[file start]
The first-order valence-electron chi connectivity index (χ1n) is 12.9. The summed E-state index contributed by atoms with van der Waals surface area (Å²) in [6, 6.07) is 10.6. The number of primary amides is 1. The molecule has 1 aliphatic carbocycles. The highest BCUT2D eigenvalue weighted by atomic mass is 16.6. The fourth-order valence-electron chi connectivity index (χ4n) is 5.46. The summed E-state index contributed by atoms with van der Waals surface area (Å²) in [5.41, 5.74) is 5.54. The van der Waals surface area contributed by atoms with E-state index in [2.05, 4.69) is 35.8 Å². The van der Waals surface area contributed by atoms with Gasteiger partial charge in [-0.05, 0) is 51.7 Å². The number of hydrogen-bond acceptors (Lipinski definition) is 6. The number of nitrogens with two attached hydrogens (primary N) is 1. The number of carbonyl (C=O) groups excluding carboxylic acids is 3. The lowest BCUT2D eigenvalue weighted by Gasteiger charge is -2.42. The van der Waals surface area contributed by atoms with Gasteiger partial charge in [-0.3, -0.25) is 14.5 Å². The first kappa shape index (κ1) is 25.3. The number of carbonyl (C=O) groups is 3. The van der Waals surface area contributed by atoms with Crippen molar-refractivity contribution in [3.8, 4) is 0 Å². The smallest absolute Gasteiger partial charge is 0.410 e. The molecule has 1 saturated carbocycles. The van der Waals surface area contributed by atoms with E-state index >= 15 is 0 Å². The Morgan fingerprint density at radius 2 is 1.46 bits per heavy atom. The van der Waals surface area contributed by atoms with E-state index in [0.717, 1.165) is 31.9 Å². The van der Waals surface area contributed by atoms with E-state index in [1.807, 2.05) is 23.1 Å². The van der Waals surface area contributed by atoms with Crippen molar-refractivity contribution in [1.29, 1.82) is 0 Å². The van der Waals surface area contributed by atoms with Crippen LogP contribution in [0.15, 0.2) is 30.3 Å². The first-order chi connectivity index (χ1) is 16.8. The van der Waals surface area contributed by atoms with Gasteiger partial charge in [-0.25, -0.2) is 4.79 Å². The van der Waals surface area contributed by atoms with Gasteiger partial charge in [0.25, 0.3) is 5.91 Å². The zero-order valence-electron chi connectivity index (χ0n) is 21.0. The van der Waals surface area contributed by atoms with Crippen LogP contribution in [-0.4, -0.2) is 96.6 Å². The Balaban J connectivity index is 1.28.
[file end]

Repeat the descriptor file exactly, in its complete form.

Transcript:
The first-order valence-electron chi connectivity index (χ1n) is 12.9. The summed E-state index contributed by atoms with van der Waals surface area (Å²) in [6, 6.07) is 10.6. The number of primary amides is 1. The molecule has 1 aliphatic carbocycles. The highest BCUT2D eigenvalue weighted by atomic mass is 16.6. The fourth-order valence-electron chi connectivity index (χ4n) is 5.46. The summed E-state index contributed by atoms with van der Waals surface area (Å²) in [5.41, 5.74) is 5.54. The van der Waals surface area contributed by atoms with E-state index in [2.05, 4.69) is 35.8 Å². The van der Waals surface area contributed by atoms with Gasteiger partial charge in [-0.05, 0) is 51.7 Å². The number of hydrogen-bond acceptors (Lipinski definition) is 6. The number of nitrogens with two attached hydrogens (primary N) is 1. The number of carbonyl (C=O) groups excluding carboxylic acids is 3. The lowest BCUT2D eigenvalue weighted by Gasteiger charge is -2.42. The van der Waals surface area contributed by atoms with Gasteiger partial charge in [-0.3, -0.25) is 14.5 Å². The first kappa shape index (κ1) is 25.3. The number of carbonyl (C=O) groups is 3. The van der Waals surface area contributed by atoms with Crippen molar-refractivity contribution in [3.8, 4) is 0 Å². The smallest absolute Gasteiger partial charge is 0.410 e. The molecule has 1 saturated carbocycles. The van der Waals surface area contributed by atoms with E-state index >= 15 is 0 Å². The Morgan fingerprint density at radius 2 is 1.46 bits per heavy atom. The van der Waals surface area contributed by atoms with E-state index in [0.717, 1.165) is 31.9 Å². The van der Waals surface area contributed by atoms with E-state index in [1.807, 2.05) is 23.1 Å². The van der Waals surface area contributed by atoms with Crippen molar-refractivity contribution in [1.29, 1.82) is 0 Å². The van der Waals surface area contributed by atoms with Crippen LogP contribution in [0.15, 0.2) is 30.3 Å². The first-order chi connectivity index (χ1) is 16.8. The van der Waals surface area contributed by atoms with Gasteiger partial charge in [-0.25, -0.2) is 4.79 Å². The van der Waals surface area contributed by atoms with Gasteiger partial charge in [0.25, 0.3) is 5.91 Å². The zero-order valence-electron chi connectivity index (χ0n) is 21.0. The van der Waals surface area contributed by atoms with Crippen LogP contribution in [-0.4, -0.2) is 96.6 Å². The Balaban J connectivity index is 1.28.